Quiverfull Mom Stands By Trans Partner

It’s not often that you hear a happy-ending to a story about being raised in a fundamentalist Christian home and coming to the realization that your husband is transgender. That’s probably why Melissa Reyenga’s blog has been getting so much buzz.

In what reads like a modern-day fairy tale, Reyenga says she first grew up homeschooled in the Quiverfull movement, and married her spouse before even dating—they’d only had a brief, parent-supervised courtship. After years of marriage, Reyenga says, her husband at the time finally told her that he was transgender and identified as a woman. Instead of urging him back into the closet, she told him to be the person he wanted to be.

This wasn’t received too well by their faith community. Reyenga says that their church eventually delivered her partner—who was a pastor there—an ultimatum: stop acting increasingly feminine or leave the church and his position. The two chose the latter.

“I started to wonder how it was God-honoring to be the way God made you to those extremes when everything else inside of you is rebelling against it,” she says.

Quiverfull theology [on which RD associate editor Kathryn Joyce literally “wrote the book” – ed] demands that women submit to their husbands’ desires and have large families to fulfill their God-sanctioned purpose as mothers; some Quiverfull families have 12 to 13 children. “I talked with women who did wish that somehow they could be in an accident and be done with having kids, because they were exhausted. Their bodies were worn out. And they wanted to keep honoring God and keep having babies but they couldn’t physically imagine doing it anymore.”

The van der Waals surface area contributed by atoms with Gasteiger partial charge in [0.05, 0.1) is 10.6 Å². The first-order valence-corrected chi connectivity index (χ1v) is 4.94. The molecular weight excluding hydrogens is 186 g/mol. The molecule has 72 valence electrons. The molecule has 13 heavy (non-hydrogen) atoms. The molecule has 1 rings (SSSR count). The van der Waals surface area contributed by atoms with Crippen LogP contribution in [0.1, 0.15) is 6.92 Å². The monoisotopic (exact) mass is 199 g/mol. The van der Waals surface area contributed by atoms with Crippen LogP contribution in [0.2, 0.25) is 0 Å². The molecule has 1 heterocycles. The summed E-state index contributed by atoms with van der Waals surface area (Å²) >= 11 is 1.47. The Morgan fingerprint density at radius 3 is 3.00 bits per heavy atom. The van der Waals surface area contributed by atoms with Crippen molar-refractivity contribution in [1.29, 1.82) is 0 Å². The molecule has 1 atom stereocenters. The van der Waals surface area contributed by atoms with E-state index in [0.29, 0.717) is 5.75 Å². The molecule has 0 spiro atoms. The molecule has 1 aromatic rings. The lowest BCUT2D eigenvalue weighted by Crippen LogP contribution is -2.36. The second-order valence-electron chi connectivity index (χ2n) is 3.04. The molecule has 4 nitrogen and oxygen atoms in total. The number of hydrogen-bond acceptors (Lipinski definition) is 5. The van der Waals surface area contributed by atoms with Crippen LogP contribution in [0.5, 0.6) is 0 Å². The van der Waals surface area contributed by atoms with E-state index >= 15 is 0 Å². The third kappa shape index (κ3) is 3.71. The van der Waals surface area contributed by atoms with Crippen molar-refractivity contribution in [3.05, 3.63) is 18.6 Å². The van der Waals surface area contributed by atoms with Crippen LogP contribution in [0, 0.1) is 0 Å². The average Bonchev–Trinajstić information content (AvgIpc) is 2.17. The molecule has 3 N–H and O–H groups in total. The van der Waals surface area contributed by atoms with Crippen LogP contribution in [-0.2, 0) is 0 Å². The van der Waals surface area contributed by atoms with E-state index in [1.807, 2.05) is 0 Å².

Meanwhile, Reyenga says her partner battled the same hope for a tragedy—“wondering, like, ‘Is it possible that some sort of car accident could happen where… I won’t be producing testosterone after that?’ Or, ‘Maybe I’ll get testicular cancer or something.’”

“It got to be bizarre to think about. How is it God-honoring if you’re secretly hoping that some natural (act) will end your misery?”

It’s an exhaustion that fellow ex-Quiverfull blogger Vyckie Garrison is familiar with. “My decision to leave was pretty much a desperate act,” she says. “I got to the point where I was cracking up under the load of trying to fulfill that role as a godly wife and mother and it had become overwhelming.”

Garrison describes Reyenga as “my hero.”

“It’s the daughters in the Quiverfull movement who are paying the price for the Quiverfull lifestyle,” she explains. “They have their whole life prepackaged and handed to them… their choices are very limited.”

Because of the black-and-white nature of the Quiverfull movement, stepping away—no matter what the reason—means leaving for good. Cheryl Seelhoff became a feminist after she was excommunicated for getting a divorce.

“Generally speaking, you either are ‘Quiverfull’ or you aren’t,” she explains in an email. “Quiverfull is a lifestyle centered around specific beliefs about the Bible, and if you stop believing or if you are shunned for sinning, as I was, by definition you are no longer part of the movement (although arguably you could go back if you changed your mind or repented to everyone’s satisfaction).”

So when Reyenga left, she says, she set her faith aside too. She and her partner weren’t “really interested in trying to get into a more liberal denomination right away,” Reyenga says. “We just felt we needed a break from it.”

Garrison also had little interest in trying to keep one foot in the church when she left the movement. “I was just glad to throw off the yoke.”

But Garrison and Seelhoff say that other women’s choices are more nuanced.

“I don’t think I’ve ever known of a Quiverfull woman who left Christianity completely right away, though most seem to over time,” writes Seelhoff. “Quiverfull women are usually deeply spiritual and that doesn’t change because they are no longer ‘Quiverfull.’”

“Everyone is so individual,” Garrison counters. “Everyone who comes out, their faith is radically modified—and a good percentage of people drop it all together. But there are some people who do sort of hold on.”